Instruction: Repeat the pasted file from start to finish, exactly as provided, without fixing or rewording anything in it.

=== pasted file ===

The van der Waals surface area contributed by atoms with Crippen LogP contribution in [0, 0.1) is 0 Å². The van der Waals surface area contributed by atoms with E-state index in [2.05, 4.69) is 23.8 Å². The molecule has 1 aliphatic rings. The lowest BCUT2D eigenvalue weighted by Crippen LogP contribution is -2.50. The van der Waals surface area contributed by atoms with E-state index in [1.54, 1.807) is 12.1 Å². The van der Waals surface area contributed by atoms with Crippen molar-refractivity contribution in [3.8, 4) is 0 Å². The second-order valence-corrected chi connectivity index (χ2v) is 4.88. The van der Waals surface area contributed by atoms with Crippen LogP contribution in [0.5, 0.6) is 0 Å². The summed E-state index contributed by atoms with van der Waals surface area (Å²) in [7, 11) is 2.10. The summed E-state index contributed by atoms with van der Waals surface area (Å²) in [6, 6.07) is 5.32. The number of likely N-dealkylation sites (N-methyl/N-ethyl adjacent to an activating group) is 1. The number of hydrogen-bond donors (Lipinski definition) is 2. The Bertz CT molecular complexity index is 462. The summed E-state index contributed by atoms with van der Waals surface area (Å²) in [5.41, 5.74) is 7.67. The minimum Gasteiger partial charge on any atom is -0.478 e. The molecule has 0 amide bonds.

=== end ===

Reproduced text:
The van der Waals surface area contributed by atoms with Crippen LogP contribution in [0, 0.1) is 0 Å². The van der Waals surface area contributed by atoms with E-state index in [2.05, 4.69) is 23.8 Å². The molecule has 1 aliphatic rings. The lowest BCUT2D eigenvalue weighted by Crippen LogP contribution is -2.50. The van der Waals surface area contributed by atoms with E-state index in [1.54, 1.807) is 12.1 Å². The van der Waals surface area contributed by atoms with Crippen molar-refractivity contribution in [3.8, 4) is 0 Å². The second-order valence-corrected chi connectivity index (χ2v) is 4.88. The van der Waals surface area contributed by atoms with Crippen LogP contribution in [0.5, 0.6) is 0 Å². The summed E-state index contributed by atoms with van der Waals surface area (Å²) in [7, 11) is 2.10. The summed E-state index contributed by atoms with van der Waals surface area (Å²) in [6, 6.07) is 5.32. The number of likely N-dealkylation sites (N-methyl/N-ethyl adjacent to an activating group) is 1. The number of hydrogen-bond donors (Lipinski definition) is 2. The Bertz CT molecular complexity index is 462. The summed E-state index contributed by atoms with van der Waals surface area (Å²) in [5.41, 5.74) is 7.67. The minimum Gasteiger partial charge on any atom is -0.478 e. The molecule has 0 amide bonds.